The collection of statements, specifying the network structure by name correspondence, can be placed in an environment in which the name correspondence relations can be conveniently realized. If the unique names are unique memory addresses then the statements become linked by reference through memory locations. Since each memory location will maintain a data wavefront indefinitely the statements can be performed one at a time in any ordering that preserves the dependency relations of the original flow network. In particular, the statements can be placed linearly in a memory and with the assistance of conditional branching the statements can be performed one at a time in sequence in an appropriate order. Data wavefronts flowing haltingly through memory ultimately realize the computation specified by the original flow network.

 An Interpreting Pipeline Ring
A pipeline ring containing a configurable oscillation performs operations in sequence by fetching a statement from memory, fetching its input wavefronts from memory performing the operation and sending the result wavefront to memory, then doing it again, and again.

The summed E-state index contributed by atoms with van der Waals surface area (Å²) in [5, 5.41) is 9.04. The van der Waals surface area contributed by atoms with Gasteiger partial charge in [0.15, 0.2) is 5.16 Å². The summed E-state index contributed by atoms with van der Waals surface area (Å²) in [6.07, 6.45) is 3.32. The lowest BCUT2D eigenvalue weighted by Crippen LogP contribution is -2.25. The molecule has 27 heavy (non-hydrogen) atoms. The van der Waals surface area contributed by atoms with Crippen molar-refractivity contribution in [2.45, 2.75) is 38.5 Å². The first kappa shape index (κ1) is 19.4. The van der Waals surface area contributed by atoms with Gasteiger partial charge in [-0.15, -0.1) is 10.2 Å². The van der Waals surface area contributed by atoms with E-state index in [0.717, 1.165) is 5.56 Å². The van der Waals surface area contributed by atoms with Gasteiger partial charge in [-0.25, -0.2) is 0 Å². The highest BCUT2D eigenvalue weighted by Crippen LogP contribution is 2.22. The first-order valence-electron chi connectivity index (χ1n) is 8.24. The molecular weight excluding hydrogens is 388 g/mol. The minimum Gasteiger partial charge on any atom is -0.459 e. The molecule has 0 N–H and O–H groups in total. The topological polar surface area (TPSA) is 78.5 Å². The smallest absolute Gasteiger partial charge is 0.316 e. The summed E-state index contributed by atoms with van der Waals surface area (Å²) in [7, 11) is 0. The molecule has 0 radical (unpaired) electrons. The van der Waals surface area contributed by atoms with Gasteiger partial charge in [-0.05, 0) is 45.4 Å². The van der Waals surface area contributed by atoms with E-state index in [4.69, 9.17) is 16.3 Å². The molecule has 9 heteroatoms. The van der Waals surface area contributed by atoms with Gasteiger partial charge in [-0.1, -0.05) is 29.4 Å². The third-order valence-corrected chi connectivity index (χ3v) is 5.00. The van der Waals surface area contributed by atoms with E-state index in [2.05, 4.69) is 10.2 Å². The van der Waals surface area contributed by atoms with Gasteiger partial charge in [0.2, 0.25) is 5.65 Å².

The ring and the memory are realized entirely in terms of a spontaneously behaving, network of linked oscillations composed entirely of dual threshold operations. No clock, no critical timing issues, no state machine, no DQ flip flops.

The sequential interpreter delivers, “universal”, computation as a coherent structure of logical relations in contrast to a heterogeneous structure of clock, Boolean logic and DQ flip flops or of abstract state machine, mechanical read/write head and paper tape. Universality is attained by mapping dependency networks into the tabula rasa of single memory and sequence. Is this the only road to universality or might there be a universal interpreter that directly interprets flow networks preserving their structure and behavior?

Rethinking Computer Science Part 1: The Problem

Computer science is formulated with concepts borrowed from mathematics. Even though mathematics defines mathematical computation and computer science is about computation, it is argued here that there are fundamental differences between the two, that computer science is not well served by the borrowed concepts and that there exists a conceptual grounding that more effectually addresses the goals and problems of computer science.